Often the "bread winner" states "with bewilderment this was the arranged when we married and i have worked hard at doing my part." The other says," I do my part too, for the family, and I don't want to be in this position anymore."
As the process promotes civility and cooperation in the task-orientation focus, a number of my clients have stated," if only we had functioned in this way before, we wouldn't be in place now."
There have been some couples who have called a halt to the process and have tried to "work out their marriage", often with the help of their therapist. Many contact me down the road to resume mediation.
There are couples that find that even in mediation they can't get past their differences and choose to then go through the adversarial process.
In rare instances I have asked permission to briefly step over the bounds of mediation to get them over a hurdle by interpreting what I view as underlying issues they are struggling with. This has been effective. Solutions are at times creative. One of my favorites was a solution to provide housing for the parents and five adolescents. They owned a house, but had a modest income. He was depressed, but would do all that he could to help with the house, wife and their children. They lived somewhat near water and dreamed of owning a boat that slept six. Solution; Home equity the house, purchase the boat. Housing was provided for all. he lived on the boat. His dream was realized. The youngsters loved it. Mediation was successful.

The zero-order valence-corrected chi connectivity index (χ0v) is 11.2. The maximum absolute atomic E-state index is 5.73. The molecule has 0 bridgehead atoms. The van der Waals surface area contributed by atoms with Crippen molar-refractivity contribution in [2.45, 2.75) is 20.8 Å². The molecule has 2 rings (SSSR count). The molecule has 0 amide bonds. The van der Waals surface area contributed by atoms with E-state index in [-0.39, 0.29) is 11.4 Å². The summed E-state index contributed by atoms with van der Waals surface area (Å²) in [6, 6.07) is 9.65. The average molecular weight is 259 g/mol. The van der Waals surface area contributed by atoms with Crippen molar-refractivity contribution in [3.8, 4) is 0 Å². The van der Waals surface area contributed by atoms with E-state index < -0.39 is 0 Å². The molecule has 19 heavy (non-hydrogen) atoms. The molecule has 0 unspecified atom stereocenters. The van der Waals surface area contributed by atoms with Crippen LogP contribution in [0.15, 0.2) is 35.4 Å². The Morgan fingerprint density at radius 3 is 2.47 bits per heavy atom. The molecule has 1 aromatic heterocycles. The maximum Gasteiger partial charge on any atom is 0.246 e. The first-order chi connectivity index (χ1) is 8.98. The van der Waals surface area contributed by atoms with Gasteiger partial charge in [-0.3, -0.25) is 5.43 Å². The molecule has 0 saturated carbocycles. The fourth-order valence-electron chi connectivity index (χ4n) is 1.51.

There was a time that along the process, a couple asked me to switch gears and mediate an "Agreement for Reconciliation". I agreed. They first wrote a list of things they didn't want. I had them combine and rewrite the list to "what we will do." The result was a list of thirteen items that they would follow, and it worked.
The majority of couples complete the mediation process toward separation or divorce. At the end of the process frequently I get a strong thank you from each. This, of course gives me a sense of satisfaction.